A grandmother regarding her grandson’s learning experience in SelfDesign, comments:

“I do worry – he seems so happy now – how can he be learning?”

What a profound statement about our culturally-held expectations for education! Do we really associate learning with being unhappy, bored, disaffected, and disenfranchised as this boy had been in public school? If a child is engaged and excited about things, does that mean he must be playing, and that if it looks like play or passion it can’t mean learning, especially as children move up in age? When exactly do the curiosity-filled explorations of the child become questionable or even unacceptable as representations of learning and do we begin to see learning as ‘work’ that is by definition the opposite of play, or even of happiness?

 

When we take the time to remember that as adults we are still learners in this lifelong journey, we can perhaps take an additional few moments to visualize the times we drop deeply into a book or movie that fascinates us and broadens our world. We can notice the rich conversations with others who have similar interests or others who hold significantly different views and how those talks can grow us immeasurably. We can feel in our very bodies the timeless moments that creativity carries us to a magical place of being totally present and connected with everything. This is our learning as adults, not very different from the young child’s learning other than perhaps in the specific form … and the emotion and engagement is as powerful at 40 as it is at 4. I want that for our k-12 learners as well.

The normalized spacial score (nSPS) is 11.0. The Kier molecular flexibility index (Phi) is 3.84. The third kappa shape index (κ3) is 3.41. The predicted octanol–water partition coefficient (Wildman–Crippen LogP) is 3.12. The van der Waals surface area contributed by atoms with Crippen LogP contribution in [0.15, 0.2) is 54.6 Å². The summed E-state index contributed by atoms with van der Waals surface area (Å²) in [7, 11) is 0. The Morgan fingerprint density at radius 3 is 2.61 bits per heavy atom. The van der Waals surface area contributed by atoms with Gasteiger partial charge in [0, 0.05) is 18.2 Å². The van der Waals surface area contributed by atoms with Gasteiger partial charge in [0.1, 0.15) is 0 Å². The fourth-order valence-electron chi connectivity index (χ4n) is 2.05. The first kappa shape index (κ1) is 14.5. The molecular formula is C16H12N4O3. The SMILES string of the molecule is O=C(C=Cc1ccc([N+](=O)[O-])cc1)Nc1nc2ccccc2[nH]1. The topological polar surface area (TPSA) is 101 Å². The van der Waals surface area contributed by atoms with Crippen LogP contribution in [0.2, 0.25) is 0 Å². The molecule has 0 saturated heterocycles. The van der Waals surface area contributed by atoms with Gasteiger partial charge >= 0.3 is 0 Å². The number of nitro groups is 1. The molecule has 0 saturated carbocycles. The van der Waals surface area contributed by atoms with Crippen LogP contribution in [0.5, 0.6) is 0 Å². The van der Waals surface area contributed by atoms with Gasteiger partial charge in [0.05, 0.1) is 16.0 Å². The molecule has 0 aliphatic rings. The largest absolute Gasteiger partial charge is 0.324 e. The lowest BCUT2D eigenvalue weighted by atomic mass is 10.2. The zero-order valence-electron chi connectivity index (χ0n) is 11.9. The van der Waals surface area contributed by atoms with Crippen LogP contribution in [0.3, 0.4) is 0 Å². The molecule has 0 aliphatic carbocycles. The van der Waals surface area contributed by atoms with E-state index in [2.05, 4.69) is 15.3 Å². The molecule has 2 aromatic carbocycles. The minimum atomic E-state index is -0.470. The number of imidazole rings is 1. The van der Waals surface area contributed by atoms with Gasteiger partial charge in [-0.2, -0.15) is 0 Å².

SelfDesign is built on the belief that engaged, relational learning coming from an “I can” rather than an “I should” place is what we want our young people to be experiencing. It doesn’t mean that everything is easy or that struggles to find meaning along the way don’t occur… in fact, we encourage opportunities for those very exposures. This thing we call life is rich, complex, contradictory sometimes. It’s not for the faint of heart, I suppose, and yet its very challenge is what hopefully evolves us into adults who are passionately engaged in enriching our world. Can we give value to our own happiness as lifelong learners? Can we give the same valuing when it comes to those who are in the age range between young child and us as adults? I hope so.

 

Written by River Meyer, SelfDesign Learning Foundation and co-author of SelfDesign: Unfolding Our Infinite Wisdom Within